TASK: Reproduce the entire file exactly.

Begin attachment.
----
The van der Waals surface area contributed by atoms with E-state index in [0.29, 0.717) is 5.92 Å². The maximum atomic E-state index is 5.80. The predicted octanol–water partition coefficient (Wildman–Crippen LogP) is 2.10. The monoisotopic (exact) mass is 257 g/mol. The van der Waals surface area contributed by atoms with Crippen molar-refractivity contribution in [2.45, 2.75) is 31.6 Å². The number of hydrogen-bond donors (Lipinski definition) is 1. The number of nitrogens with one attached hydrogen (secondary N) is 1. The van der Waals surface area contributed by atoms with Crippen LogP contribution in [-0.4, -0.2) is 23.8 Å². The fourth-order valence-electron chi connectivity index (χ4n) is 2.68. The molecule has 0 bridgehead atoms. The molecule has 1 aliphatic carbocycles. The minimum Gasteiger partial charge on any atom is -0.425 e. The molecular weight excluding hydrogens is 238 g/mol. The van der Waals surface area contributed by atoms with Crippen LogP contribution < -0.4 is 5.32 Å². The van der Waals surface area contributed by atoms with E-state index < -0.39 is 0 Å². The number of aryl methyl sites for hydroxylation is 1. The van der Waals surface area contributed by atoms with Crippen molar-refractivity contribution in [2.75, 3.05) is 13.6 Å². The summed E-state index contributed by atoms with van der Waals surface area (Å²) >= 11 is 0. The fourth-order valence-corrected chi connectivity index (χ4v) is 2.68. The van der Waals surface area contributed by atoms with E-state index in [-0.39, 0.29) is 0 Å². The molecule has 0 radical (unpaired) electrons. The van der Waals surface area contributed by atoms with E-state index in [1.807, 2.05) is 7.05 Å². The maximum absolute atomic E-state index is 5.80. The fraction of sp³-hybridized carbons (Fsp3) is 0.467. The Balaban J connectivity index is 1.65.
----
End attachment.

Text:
The van der Waals surface area contributed by atoms with E-state index in [0.29, 0.717) is 5.92 Å². The maximum atomic E-state index is 5.80. The predicted octanol–water partition coefficient (Wildman–Crippen LogP) is 2.10. The monoisotopic (exact) mass is 257 g/mol. The van der Waals surface area contributed by atoms with Crippen molar-refractivity contribution in [2.45, 2.75) is 31.6 Å². The number of hydrogen-bond donors (Lipinski definition) is 1. The number of nitrogens with one attached hydrogen (secondary N) is 1. The van der Waals surface area contributed by atoms with Crippen LogP contribution in [-0.4, -0.2) is 23.8 Å². The fourth-order valence-electron chi connectivity index (χ4n) is 2.68. The molecule has 0 bridgehead atoms. The molecule has 1 aliphatic carbocycles. The minimum Gasteiger partial charge on any atom is -0.425 e. The molecular weight excluding hydrogens is 238 g/mol. The van der Waals surface area contributed by atoms with Crippen LogP contribution < -0.4 is 5.32 Å². The van der Waals surface area contributed by atoms with E-state index < -0.39 is 0 Å². The number of aryl methyl sites for hydroxylation is 1. The van der Waals surface area contributed by atoms with Crippen molar-refractivity contribution in [2.75, 3.05) is 13.6 Å². The summed E-state index contributed by atoms with van der Waals surface area (Å²) >= 11 is 0. The fourth-order valence-corrected chi connectivity index (χ4v) is 2.68. The van der Waals surface area contributed by atoms with E-state index in [-0.39, 0.29) is 0 Å². The molecule has 0 radical (unpaired) electrons. The van der Waals surface area contributed by atoms with E-state index in [1.807, 2.05) is 7.05 Å². The maximum absolute atomic E-state index is 5.80. The fraction of sp³-hybridized carbons (Fsp3) is 0.467. The Balaban J connectivity index is 1.65.